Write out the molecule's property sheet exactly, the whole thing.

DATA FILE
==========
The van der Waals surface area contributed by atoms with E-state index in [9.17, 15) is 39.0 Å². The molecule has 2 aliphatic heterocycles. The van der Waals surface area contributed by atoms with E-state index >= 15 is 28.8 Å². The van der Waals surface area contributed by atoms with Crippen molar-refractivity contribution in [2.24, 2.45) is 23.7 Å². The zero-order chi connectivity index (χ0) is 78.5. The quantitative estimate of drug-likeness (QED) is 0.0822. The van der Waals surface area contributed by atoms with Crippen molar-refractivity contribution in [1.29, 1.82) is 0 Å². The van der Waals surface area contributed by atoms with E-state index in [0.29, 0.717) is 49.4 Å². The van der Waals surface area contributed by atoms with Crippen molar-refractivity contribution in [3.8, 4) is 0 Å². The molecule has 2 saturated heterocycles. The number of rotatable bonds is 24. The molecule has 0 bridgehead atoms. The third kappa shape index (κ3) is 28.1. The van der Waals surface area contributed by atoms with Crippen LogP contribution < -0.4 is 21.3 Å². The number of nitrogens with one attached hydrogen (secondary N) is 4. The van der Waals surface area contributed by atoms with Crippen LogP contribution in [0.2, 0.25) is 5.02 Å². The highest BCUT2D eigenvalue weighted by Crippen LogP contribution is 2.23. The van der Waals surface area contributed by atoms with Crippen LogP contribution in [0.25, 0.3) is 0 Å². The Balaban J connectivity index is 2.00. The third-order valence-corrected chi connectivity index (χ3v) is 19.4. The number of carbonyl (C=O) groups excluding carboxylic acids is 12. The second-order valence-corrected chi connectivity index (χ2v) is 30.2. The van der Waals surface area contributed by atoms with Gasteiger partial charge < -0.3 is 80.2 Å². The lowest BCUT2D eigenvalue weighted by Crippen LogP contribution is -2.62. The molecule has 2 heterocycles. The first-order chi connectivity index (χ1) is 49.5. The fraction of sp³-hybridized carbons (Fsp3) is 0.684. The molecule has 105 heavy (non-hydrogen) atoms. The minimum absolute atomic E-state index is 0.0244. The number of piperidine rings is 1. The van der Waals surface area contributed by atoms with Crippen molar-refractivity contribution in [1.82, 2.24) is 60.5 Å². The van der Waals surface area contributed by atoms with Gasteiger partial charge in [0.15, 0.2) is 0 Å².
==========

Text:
The van der Waals surface area contributed by atoms with E-state index in [9.17, 15) is 39.0 Å². The molecule has 2 aliphatic heterocycles. The van der Waals surface area contributed by atoms with E-state index >= 15 is 28.8 Å². The van der Waals surface area contributed by atoms with Crippen molar-refractivity contribution in [2.24, 2.45) is 23.7 Å². The zero-order chi connectivity index (χ0) is 78.5. The quantitative estimate of drug-likeness (QED) is 0.0822. The van der Waals surface area contributed by atoms with Crippen molar-refractivity contribution in [1.29, 1.82) is 0 Å². The van der Waals surface area contributed by atoms with E-state index in [0.29, 0.717) is 49.4 Å². The van der Waals surface area contributed by atoms with Crippen molar-refractivity contribution in [3.8, 4) is 0 Å². The molecule has 2 saturated heterocycles. The number of rotatable bonds is 24. The molecule has 0 bridgehead atoms. The third kappa shape index (κ3) is 28.1. The van der Waals surface area contributed by atoms with Crippen LogP contribution < -0.4 is 21.3 Å². The number of nitrogens with one attached hydrogen (secondary N) is 4. The van der Waals surface area contributed by atoms with Crippen LogP contribution in [0.2, 0.25) is 5.02 Å². The highest BCUT2D eigenvalue weighted by Crippen LogP contribution is 2.23. The van der Waals surface area contributed by atoms with Crippen LogP contribution in [0.25, 0.3) is 0 Å². The Balaban J connectivity index is 2.00. The third-order valence-corrected chi connectivity index (χ3v) is 19.4. The number of carbonyl (C=O) groups excluding carboxylic acids is 12. The second-order valence-corrected chi connectivity index (χ2v) is 30.2. The van der Waals surface area contributed by atoms with Gasteiger partial charge < -0.3 is 80.2 Å². The lowest BCUT2D eigenvalue weighted by Crippen LogP contribution is -2.62. The molecule has 2 heterocycles. The first-order chi connectivity index (χ1) is 49.5. The fraction of sp³-hybridized carbons (Fsp3) is 0.684. The molecule has 105 heavy (non-hydrogen) atoms. The minimum absolute atomic E-state index is 0.0244. The number of piperidine rings is 1. The van der Waals surface area contributed by atoms with Crippen molar-refractivity contribution in [1.82, 2.24) is 60.5 Å². The van der Waals surface area contributed by atoms with Gasteiger partial charge in [0.15, 0.2) is 0 Å².